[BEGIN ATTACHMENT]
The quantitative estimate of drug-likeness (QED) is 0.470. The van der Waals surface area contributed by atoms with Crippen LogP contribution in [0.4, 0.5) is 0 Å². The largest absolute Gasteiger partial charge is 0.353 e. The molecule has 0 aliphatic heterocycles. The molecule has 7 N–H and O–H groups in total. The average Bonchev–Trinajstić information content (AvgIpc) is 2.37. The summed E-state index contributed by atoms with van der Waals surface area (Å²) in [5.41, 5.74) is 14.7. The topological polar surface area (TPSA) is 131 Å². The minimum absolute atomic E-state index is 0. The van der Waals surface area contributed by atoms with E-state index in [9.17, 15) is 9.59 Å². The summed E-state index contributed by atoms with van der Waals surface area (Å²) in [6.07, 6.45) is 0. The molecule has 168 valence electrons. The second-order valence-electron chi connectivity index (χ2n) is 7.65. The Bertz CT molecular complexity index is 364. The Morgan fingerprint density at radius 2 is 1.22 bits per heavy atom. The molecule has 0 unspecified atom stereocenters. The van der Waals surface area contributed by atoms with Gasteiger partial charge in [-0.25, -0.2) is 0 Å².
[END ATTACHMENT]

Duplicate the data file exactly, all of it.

The quantitative estimate of drug-likeness (QED) is 0.470. The van der Waals surface area contributed by atoms with Crippen LogP contribution in [0.4, 0.5) is 0 Å². The largest absolute Gasteiger partial charge is 0.353 e. The molecule has 0 aliphatic heterocycles. The molecule has 7 N–H and O–H groups in total. The average Bonchev–Trinajstić information content (AvgIpc) is 2.37. The summed E-state index contributed by atoms with van der Waals surface area (Å²) in [5.41, 5.74) is 14.7. The topological polar surface area (TPSA) is 131 Å². The minimum absolute atomic E-state index is 0. The van der Waals surface area contributed by atoms with E-state index in [9.17, 15) is 9.59 Å². The summed E-state index contributed by atoms with van der Waals surface area (Å²) in [6.07, 6.45) is 0. The molecule has 168 valence electrons. The second-order valence-electron chi connectivity index (χ2n) is 7.65. The Bertz CT molecular complexity index is 364. The Morgan fingerprint density at radius 2 is 1.22 bits per heavy atom. The molecule has 0 unspecified atom stereocenters. The van der Waals surface area contributed by atoms with Gasteiger partial charge in [-0.25, -0.2) is 0 Å².